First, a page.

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Australia’s biggest ‘China threat’ is not Huawei, but itself

In a move that has drawn criticism from Chinese authorities, the Abbott government is upholding a ban on Chinese telecommunications giant Huawei from tendering for the National Broadband Network, after…

Chinese telecommunications giant Huawei is in the spotlight again. jontintinjordan/Flickr

In a move that has drawn criticism from Chinese authorities, the Abbott government is upholding a ban on Chinese telecommunications giant Huawei from tendering for the National Broadband Network, after receiving advice from national security agencies.

It’s best to leave the technological question of spying to the finest intelligence agents. What we should really learn from the Huawei ban is that the biggest threat to Australia’s future development is not Chinese firms such as Huawei, but Australia’s own poverty in high-tech capability, and in understanding China. Here are four key arguments for this:

First, the profound distrust of China’s current political regime needs to be reviewed.

Only last week the US was accused of spying on German Chancellor Angela Merkel. But espionage fears over this breaking news, as compared to those over China, can ease relatively quickly. It seems as if we still live with a Cold War mentality. We see little to rectify the institutional failures of the global financial crisis, while we are quite sceptical about the potential of China’s next stage of reform that is culturally backboned and aims to gain genuine trust.

This psychological effect can be best exemplified by a recent comment on Huawei made by Joshua Frydenberg, a parliamentary secretary to the Prime Minister and adviser on intelligence matters to the Howard government. Mr Frydenberg said that Australia should “do nothing that endangers the high level of intelligence cooperation that we currently enjoy with the US”.

Gwydion M. Williams/Flickr

But is there an alternative? Can the US, Australia and China work together for a better world for all?

Second, Australia’s poor understanding of China and its culture has pushed too much focus into political and ideological distrust. This has hindered the Australia-China economic relationship.

In repeated calls for a holistic perspective of China, I have cautioned that for over a century, the world has accumulated an excessive amount of plausible “China information” that needs to be replaced by the rarely available “China knowledge”. For instance, is guanxi (relationship) a Chinese value? Did China have no understanding of rule of law in its own tradition? Where is China’s current reform headed? The Cold War mentality has entirely different answers to these questions, but none of them are rooted in a holistic perspective of China. In many cases, misconceptions such as “fortune cookies" and “dragon emperors” are all we know.

Chinese business people are upset that wherever they go in developed countries, there is a suspicion of their communist “origin” or political “genes”. One way of changing this is to use improved understanding of Chinese business culture to help Chinese companies to comply with Australian conditions.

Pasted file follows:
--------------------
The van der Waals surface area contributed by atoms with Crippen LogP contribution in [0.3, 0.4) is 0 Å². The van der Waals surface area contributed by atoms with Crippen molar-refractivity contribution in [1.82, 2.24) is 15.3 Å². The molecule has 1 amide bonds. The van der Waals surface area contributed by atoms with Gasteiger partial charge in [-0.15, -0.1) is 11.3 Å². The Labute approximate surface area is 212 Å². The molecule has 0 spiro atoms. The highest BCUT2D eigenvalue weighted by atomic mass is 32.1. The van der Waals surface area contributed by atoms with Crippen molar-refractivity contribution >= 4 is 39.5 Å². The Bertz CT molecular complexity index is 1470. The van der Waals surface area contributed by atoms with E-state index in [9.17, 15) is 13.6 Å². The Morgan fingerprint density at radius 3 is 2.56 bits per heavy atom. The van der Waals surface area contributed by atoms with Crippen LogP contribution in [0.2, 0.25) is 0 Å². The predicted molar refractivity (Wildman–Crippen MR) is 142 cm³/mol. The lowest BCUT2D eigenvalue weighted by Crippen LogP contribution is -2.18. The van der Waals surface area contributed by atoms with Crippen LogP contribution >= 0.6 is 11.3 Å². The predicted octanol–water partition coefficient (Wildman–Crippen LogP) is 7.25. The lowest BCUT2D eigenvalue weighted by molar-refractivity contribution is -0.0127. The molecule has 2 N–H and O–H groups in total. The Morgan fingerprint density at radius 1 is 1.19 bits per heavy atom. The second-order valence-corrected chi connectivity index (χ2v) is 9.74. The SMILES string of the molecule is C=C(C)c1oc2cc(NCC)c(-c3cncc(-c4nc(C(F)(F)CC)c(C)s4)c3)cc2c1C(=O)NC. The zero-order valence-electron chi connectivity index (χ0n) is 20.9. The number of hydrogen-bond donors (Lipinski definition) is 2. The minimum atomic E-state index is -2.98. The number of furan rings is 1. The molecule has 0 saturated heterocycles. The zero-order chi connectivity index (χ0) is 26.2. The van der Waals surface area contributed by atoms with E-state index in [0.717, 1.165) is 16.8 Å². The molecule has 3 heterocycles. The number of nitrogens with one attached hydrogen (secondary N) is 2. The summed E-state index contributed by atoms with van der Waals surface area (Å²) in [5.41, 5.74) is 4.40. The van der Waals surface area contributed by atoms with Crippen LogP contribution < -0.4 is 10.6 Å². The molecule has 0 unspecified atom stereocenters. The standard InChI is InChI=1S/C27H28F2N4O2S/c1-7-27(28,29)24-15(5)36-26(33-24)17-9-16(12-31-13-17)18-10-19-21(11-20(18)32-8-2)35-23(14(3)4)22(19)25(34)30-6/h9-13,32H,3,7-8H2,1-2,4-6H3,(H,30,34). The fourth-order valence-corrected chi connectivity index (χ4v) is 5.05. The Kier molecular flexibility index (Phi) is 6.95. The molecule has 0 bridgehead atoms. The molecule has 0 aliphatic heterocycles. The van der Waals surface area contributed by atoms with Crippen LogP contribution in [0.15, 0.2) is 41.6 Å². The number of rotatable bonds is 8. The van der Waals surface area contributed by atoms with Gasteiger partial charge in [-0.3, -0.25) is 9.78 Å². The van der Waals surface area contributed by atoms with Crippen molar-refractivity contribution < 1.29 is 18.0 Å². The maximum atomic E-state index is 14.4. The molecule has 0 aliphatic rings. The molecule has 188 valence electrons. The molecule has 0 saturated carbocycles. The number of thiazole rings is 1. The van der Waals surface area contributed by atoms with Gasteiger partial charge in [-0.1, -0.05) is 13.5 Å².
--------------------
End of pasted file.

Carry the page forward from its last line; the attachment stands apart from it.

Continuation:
Third, the Huawei ban may affect current negotiations regarding the Free Trade Agreement between China and Australia, but there are many other difficulties facing both parties.

China wants to sell its technologies and alluring investment to Australia but there is an Australian national interest agenda that this sometimes conflicts with. Australia wants to export its financial services and food to China but these can be regarded as potential challenges to China’s financial and food securities, given the lessons learnt from the global financial crisis as well as China’s underlying policy that protects hundreds of millions of Chinese farmers.

The ultimate barrier is mutual trust. Hua Chunying, a spokeswoman for the Chinese Foreign Ministry, commented on the Huawei ban that: “We really hope that both sides could make an effort to create a level playing field for enterprises to carry out normal cooperation… on a basis of mutual respect, equality and mutual benefit.”

Such trust can only happen when Australia’s understanding of China is seriously improved.

Fourth, Australia needs to move away from a mining-centric focus and foresee both opportunities and challenges in China’s resurgent innovation economy, of which Huawei is an example.

Two weeks ago, when meeting with Governor Quentin Bryce in Beijing, China’s new Premier Li Keqiang attempted to sell China’s advanced high-speed rail technology to Australia. China already has a multi-layered, powerful national innovation system, while Australia doesn’t.

The Asian Century White Paper, recently dumped by the Abbott government, claimed that “by 2025, Australia will have an innovation system, in the top 10 globally”.

Our world economy is dominated by technology leaders, such as the US and Japan, and in the future, China. Australia is not among the leaders and a technologically competitive Australia is a must. It will offset the effects of the unsustainable, labour-based resource industry and benefit Australia on a higher level in the global value chain.

Facing China’s new rise, Australia should recognise two very urgent tasks: first, understanding China and its culture is the fundamental platform for Australia to establish mutual trust with China; and second, China is returning as a global innovation leader and Australia needs to dramatically improve its innovation competitiveness before it can gain strategic benefits from China’s future economy, which is to be knowledge-based.